Building social businesses to alleviate poverty
The rise of social business
The economic, social and environmental challenges we have to face today are immense. These challenges call for a sustainable response involving all parts of society, including large companies. Corporations have understood that they can play a role in the alleviation of poverty, precariousness, and exclusion, but the question remains as to how to do this.
The innovative model of social business appeals to an increasing number of large companies, who have created joint-ventures to fight against poverty in the global South.
The definition of social business was forged by the 2006 Nobel Prize laureate Professor Muhammad Yunus, who founded the Grameen Bank in Bengladesh. A social business is a social enterprise whose aim is to provide a new solution to a social problem. Its business model entails a more global and a fairer approach to value creation.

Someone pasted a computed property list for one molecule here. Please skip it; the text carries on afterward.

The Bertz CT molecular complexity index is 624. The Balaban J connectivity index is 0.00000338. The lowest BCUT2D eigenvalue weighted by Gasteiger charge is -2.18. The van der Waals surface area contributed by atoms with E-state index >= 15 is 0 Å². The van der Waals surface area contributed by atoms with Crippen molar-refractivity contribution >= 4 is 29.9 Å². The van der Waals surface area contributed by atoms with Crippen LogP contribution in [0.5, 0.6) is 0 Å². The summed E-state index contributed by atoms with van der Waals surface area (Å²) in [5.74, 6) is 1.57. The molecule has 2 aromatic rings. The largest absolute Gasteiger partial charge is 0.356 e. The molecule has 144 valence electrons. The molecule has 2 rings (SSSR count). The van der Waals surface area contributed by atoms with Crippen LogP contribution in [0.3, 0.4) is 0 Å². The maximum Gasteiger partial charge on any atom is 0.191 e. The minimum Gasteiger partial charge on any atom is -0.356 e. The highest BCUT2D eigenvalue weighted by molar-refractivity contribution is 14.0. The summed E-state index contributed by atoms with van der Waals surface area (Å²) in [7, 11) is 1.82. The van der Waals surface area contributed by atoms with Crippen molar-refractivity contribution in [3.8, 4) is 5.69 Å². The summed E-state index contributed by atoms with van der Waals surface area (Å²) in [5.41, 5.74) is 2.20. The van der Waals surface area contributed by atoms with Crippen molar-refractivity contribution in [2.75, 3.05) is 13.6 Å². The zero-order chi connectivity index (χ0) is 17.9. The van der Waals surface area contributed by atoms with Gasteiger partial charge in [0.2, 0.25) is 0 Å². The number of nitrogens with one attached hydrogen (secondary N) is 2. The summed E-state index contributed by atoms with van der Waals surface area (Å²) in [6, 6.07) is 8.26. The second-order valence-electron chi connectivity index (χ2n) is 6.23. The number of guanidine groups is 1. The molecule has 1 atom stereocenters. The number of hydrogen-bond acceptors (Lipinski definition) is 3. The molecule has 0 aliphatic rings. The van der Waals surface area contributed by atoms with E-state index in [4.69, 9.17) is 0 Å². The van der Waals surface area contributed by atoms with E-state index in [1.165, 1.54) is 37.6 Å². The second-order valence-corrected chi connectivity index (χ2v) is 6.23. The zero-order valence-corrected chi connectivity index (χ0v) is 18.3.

A social business is a non-loss, non-dividend company, which means that it has to be financially self-sustainable, and that the profits realized by the business are reinvested in the business itself, with the aim of increasing social impact.
This approach must be distinguished from the « bottom of the pyramid » (BoP) approach. The rationale underlying BoP-driven businesses is that poverty at the very bottom of the Maslow pyramid of needs is a huge and promising market for large companies. Adressing this market would enable them to make a profit while serving the poorest of consumers and contributing to development.
Social business embodies an alternative and sustainable model which can serve as a real catalyst for change.